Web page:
New Delhi: For leading multi-media contemporary artist Paresh Maity, a globalised painter with an eye for diversity of Indian life, “identity is very important for any form of art to flourish”.
“I can be removed from my own heritage, but I cannot lose touch with it. Proper globalisation of Indian art is possible only when heritage meets modernity. If there is no root, you are baseless,” said Maity.
The waterscapes of riverine Bengal, the golden light of the Thar and the cosmopolitan colours of the bustling capital, have all come together on the canvas of Maity, who will be honoured with the prestigious Dayawati Modi Award for Art, Culture and Education-2012, in the capital Monday.
The artist says his journey from Midnapore to Kolkata and then to Delhi, Rajasthan and around the world in the last two decades has changed his colour palette, formats of creative expression and returned him closer to his roots as an idol artisan in a strange way.
Maity is known for his cutting-edge mechanical western-style installations, bronze sculptures and giant paintings of more than seven feet.
“It is always better to know your roots and build your artistic dimensions around it,” the artist said about the essence of global Indian art.
“You can have a different language, but the content of your art must be from your culture,” he said.
The 47-year-old artist is making a 12-foot installation of the seven cities of Delhi for the India Art Summit 2013.
“The installation is six feet in diameter. It portrays how the metropolis of Delhi have evolved over the centuries; how the ancient Tughlaqabad was like and it is now. I am using day-to-day material and lot of colours,” Maity said.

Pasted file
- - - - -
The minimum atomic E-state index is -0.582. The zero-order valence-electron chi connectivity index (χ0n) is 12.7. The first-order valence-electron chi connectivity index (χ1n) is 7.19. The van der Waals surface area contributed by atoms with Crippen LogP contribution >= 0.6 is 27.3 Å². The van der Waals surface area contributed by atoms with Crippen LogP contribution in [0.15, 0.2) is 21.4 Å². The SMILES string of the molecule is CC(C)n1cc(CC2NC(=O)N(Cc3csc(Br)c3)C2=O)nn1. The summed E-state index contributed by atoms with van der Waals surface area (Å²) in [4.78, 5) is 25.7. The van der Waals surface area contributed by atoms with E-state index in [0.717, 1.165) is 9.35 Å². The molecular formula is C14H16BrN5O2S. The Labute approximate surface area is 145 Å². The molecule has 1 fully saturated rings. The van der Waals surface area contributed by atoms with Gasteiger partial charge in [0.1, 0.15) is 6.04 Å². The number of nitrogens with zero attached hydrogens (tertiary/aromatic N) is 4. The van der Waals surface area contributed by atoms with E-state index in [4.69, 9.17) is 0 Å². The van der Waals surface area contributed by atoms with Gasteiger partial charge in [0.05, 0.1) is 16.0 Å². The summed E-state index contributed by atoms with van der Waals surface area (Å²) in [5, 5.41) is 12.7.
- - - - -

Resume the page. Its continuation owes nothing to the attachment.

The next year will see Maity reconnect to his core oeuvre of water colour once again at the World Art Fair at the Marina Bay Sands in Singapore spread across 1,000 sq feet.
“The water colours will be large – some almost 7 X 10 sq ft in size. They will be impressions of the places I have visited in the last 20 years. It is difficult to tackle water colour on large surfaces,” Maity said.
An installation of small boats will lend solidity to the minimal landscapes in water colour, he said.
Maity, who began as a landscape painter in Bengal, took to the world the muted colours of the river banks with their silent meditative quality of life. There were no figures in his early landscapes – boats, jetties and laden skies lived in perfect harmony with his dark indigo, green, ochre and cobalt spaces.
“When I migrated to Delhi in 1990, I put the city on to my canvas. My art changed after I went to Rajasthan for the first time, figures started appearing in my paintings. The landscape became more colourful with a riot of yellow, gold, orange, red and green. Rajasthan is bathed in a golden light in winter,” Maity said.
In Delhi, Maity’s passion for big surfaces has grown over the years. “Initially, I did not have papers, I joined the papers and made bigger water colours,” he said.
The artist returned to sculpting six years ago. One of his new age installations that made news around the world was an abstract concept, “Procession of 50 Ants”, made of 100 motorbike spares. It was exhibited at the Art Stage in Singapore in 2011.
“I broke down the machines (bikes) and re-assembled them to resemble large ants, nearly five feet in length.” Why ants? “They are very disciplined, very sensitive and intuitive. They live in small colonies and can sniff disasters,” Maity said.
The artist is experimenting with art photography as well.
“I am also planning to begin work on my third documentary about the places I have visited,” he said.
Maity will paint the Dalai Lama on the World Compassion Day in Mumbai Nov 28.